We’ve had some successful rides lately. Both in the arena and outside. After a year back in the saddle it’s starting to make a little more sense to me. I’m braver. I’m developing feel.
Today the sun was stubborn in the way that it tends to be in Oregon springs. Even over here on the dry side of the state. We are mud and hunger. Everything drizzle and damp. The cow patties sprout toadstools, or they would if it warmed up a little.
I spent some of the afternoon on the couch, as I am wont to do on weekends in March, watching college basketball with a book. But the mustang had had a day off yesterday and I know how that spells trouble. It wasn’t raining and I had the idea for what to do out there, so I caught him and brushed him and headed up to the arena.
What I had a mind to do was something I’d seen on Instagram. It’s embarrassing but I’m addicted. (At least it’s not Facebook, I tell myself.) A woman in California who trail rides her quarter horses all over greater Los Angeles posted a quick video of everything she requires of her mounts for groundwork basics. The list was short and simple but very important.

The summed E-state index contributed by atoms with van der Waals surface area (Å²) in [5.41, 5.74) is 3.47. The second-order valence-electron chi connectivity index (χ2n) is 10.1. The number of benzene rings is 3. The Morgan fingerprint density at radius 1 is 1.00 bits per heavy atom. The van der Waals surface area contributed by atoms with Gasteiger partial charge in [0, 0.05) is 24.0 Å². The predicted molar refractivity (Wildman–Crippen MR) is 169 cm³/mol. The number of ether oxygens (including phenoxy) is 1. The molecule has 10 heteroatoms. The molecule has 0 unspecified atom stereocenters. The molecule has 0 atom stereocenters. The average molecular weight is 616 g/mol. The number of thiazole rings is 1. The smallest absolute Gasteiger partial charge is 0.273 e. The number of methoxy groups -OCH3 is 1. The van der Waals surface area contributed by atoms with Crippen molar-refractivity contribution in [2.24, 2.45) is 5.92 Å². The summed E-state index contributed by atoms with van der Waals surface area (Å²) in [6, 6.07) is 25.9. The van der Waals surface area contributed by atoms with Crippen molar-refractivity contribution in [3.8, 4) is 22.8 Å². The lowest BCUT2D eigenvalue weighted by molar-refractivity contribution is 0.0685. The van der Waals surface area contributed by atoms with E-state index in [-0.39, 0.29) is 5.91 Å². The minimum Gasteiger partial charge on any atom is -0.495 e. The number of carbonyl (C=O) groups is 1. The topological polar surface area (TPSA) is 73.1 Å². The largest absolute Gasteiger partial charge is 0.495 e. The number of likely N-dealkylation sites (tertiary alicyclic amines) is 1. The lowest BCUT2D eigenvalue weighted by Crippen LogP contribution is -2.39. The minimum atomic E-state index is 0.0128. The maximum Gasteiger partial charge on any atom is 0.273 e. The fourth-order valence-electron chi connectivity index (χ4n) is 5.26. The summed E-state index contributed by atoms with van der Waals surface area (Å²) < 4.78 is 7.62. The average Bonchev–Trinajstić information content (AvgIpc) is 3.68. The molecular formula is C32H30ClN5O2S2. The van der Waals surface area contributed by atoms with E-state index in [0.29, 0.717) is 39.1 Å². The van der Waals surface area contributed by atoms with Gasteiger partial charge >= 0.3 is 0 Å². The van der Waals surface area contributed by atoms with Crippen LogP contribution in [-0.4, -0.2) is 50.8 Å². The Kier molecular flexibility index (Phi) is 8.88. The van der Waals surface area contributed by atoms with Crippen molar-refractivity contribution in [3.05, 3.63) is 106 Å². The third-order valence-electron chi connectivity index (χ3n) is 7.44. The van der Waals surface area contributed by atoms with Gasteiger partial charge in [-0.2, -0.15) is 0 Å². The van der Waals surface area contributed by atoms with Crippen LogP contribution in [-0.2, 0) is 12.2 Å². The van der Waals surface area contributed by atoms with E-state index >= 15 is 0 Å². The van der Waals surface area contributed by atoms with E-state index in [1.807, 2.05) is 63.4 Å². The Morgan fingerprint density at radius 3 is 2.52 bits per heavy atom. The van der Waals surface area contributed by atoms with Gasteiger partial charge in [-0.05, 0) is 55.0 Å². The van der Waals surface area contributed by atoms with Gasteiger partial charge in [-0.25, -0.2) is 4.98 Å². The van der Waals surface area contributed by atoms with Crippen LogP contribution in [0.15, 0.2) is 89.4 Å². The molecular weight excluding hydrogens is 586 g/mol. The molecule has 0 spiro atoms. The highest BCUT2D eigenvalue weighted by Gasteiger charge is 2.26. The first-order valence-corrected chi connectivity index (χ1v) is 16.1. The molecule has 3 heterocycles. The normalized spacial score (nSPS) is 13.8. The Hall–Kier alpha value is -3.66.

- Yield the hindquarters
- Yield the forehand
I watched her horse move its feet in that brief video and thought, yes. That’s something I can bite off. That’s something I can practice regularly and keep us both sharp. Even in a few minutes.
The mustang is great at yielding front and back. His sidepass has a favored direction. He backs like a reining horse. His flexing has a favored direction, opposite the sidepass preference. He twitches at a flag for 7 seconds then gets over it. He holds tarps and plastic bags in his mouth for fun.
I have days when I wish I were a Luddite who eschewed technology and spent her days doing nothing but reading books and going out to attack whatever it is she wants. Then I have other days when I learn a valuable lesson from a social media post that leads to me being a better horseman, a stronger partner in our team. It’s easy, after this process, to not have regrets.